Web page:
The Supreme Court ruled 5-4 that Arizona's Clean Election bill was unconstitutional because of the limitations it supposedly placed on speech. Fellow PolicyMic writer Jason Orr helped fill me in on the details of the courts' decision, and he convinced me that Arizona's law is perverse in a variety of ways. However, I'm still unsure about whether the main justification for the court's ruling is correct. Instead, I'm very much in agreement with Judge Elana Kagan's dissent, which she felt so strongly about that she read excerpts from the bench (a rare happening). The part of her opinion that most encapsulates what I want to argue here is this: “What the (Arizona) law does — all the law does — is fund more speech.”
The Arizona law works by giving additional money to candidates who accept public financing and find themselves facing opponents who are spending more than that. The essential point is that the law works by a triggering mechanism. If I'm publicly financed candidate X and you're publicly financed candidate Y, and you start spending a lot of money, then your actions trigger more state money to be shoveled in my direction.
The Supreme Court said this hurts the speech of candidate Y and so it is unconstitutional. Specifically, she won't want to spend money over the triggering level, because doing so gives more money to me. Also, donors won't want to give money to Y, because the money can't be spent without helping me. Thus, speech of Y and her donors is limited.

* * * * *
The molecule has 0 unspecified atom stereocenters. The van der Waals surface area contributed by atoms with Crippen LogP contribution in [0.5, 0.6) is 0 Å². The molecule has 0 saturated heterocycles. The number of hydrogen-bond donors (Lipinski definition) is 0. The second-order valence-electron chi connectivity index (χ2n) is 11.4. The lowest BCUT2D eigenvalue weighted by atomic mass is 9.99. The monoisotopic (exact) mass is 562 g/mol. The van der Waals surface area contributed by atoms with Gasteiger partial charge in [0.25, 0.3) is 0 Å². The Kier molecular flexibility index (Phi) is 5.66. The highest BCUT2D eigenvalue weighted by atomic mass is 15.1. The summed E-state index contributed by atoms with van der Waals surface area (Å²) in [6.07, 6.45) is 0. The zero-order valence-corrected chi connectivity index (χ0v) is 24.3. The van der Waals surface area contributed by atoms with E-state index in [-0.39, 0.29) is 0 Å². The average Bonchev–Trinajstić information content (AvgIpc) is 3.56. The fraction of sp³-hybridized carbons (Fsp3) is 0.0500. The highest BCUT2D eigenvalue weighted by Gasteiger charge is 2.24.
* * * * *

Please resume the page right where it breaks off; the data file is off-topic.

All this is true, but how is this a restriction of free speech we should be worried about? Free speech guarantees people the right to say what they want and to be heard, it does not guarantee them the right to be believed or to be persuasive. So, as I see it, the law does nothing to interfere with the ability for people to speak. After a certain point, the speech of Y will be met with more speech for X, but that does not limit Y's ability to reach people with her speech. More dollars will still result in her message's reaching more people; it's just that people hearing her message will also be hearing the other side of things.
So Y's speech is never limited in amount, it is only confronted with counter arguments. If Y doesn't want to speak (spend money) because she believes that people hearing the other side of things will disregard her position, then tough luck. Y was never entitled to have her speech be taken for gospel — just heard. It's as if the court thinks that my speech is unfairly limited unless I'm the only person who gets to talk.
Here's another more concrete way of putting the point: If the government initiates a public health campaign about the risks of eating fast food, then the effectiveness of advertisements by fast food restaurants is thereby decreased. However, no one thinks that public health campaigns offend against free speech restrictions. Such campaigns may be paternalistic and wasteful, but I don't think they restrict the speech of anyone. Companies in my imagined scenario are free to speak just as much as before, it’s just that each thing they say is less effective at persuading people. In my mind, that's fine and has always been fine: A right to speech is not a right to persuade people, only a right to try and persuade them.
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